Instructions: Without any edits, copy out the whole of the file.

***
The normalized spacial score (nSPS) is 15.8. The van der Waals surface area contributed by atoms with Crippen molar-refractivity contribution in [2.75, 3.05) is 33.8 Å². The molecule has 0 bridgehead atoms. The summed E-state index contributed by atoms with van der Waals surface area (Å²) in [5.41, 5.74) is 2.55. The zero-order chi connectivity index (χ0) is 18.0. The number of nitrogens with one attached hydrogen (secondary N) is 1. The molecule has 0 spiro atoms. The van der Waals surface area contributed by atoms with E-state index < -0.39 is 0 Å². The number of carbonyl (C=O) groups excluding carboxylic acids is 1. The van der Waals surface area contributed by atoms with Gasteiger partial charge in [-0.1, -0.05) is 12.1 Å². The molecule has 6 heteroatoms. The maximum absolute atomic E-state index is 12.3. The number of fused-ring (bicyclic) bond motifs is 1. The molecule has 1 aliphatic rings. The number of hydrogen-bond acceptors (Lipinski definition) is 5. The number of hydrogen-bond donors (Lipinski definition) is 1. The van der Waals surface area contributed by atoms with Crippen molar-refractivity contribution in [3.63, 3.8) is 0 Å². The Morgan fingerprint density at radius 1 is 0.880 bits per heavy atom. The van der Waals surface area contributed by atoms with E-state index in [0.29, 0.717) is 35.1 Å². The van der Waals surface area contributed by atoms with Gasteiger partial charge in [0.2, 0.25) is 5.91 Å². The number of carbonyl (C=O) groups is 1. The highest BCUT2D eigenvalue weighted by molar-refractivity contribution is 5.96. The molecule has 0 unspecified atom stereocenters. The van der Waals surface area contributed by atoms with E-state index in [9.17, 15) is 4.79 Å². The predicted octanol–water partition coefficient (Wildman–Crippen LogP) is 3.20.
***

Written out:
The normalized spacial score (nSPS) is 15.8. The van der Waals surface area contributed by atoms with Crippen molar-refractivity contribution in [2.75, 3.05) is 33.8 Å². The molecule has 0 bridgehead atoms. The summed E-state index contributed by atoms with van der Waals surface area (Å²) in [5.41, 5.74) is 2.55. The zero-order chi connectivity index (χ0) is 18.0. The number of nitrogens with one attached hydrogen (secondary N) is 1. The molecule has 0 spiro atoms. The van der Waals surface area contributed by atoms with E-state index < -0.39 is 0 Å². The number of carbonyl (C=O) groups excluding carboxylic acids is 1. The van der Waals surface area contributed by atoms with Gasteiger partial charge in [-0.1, -0.05) is 12.1 Å². The molecule has 6 heteroatoms. The maximum absolute atomic E-state index is 12.3. The number of fused-ring (bicyclic) bond motifs is 1. The molecule has 1 aliphatic rings. The number of hydrogen-bond acceptors (Lipinski definition) is 5. The number of hydrogen-bond donors (Lipinski definition) is 1. The van der Waals surface area contributed by atoms with Crippen molar-refractivity contribution in [3.63, 3.8) is 0 Å². The Morgan fingerprint density at radius 1 is 0.880 bits per heavy atom. The van der Waals surface area contributed by atoms with E-state index in [0.29, 0.717) is 35.1 Å². The van der Waals surface area contributed by atoms with Gasteiger partial charge in [0.2, 0.25) is 5.91 Å². The number of carbonyl (C=O) groups is 1. The highest BCUT2D eigenvalue weighted by molar-refractivity contribution is 5.96. The molecule has 0 unspecified atom stereocenters. The van der Waals surface area contributed by atoms with E-state index in [9.17, 15) is 4.79 Å². The predicted octanol–water partition coefficient (Wildman–Crippen LogP) is 3.20.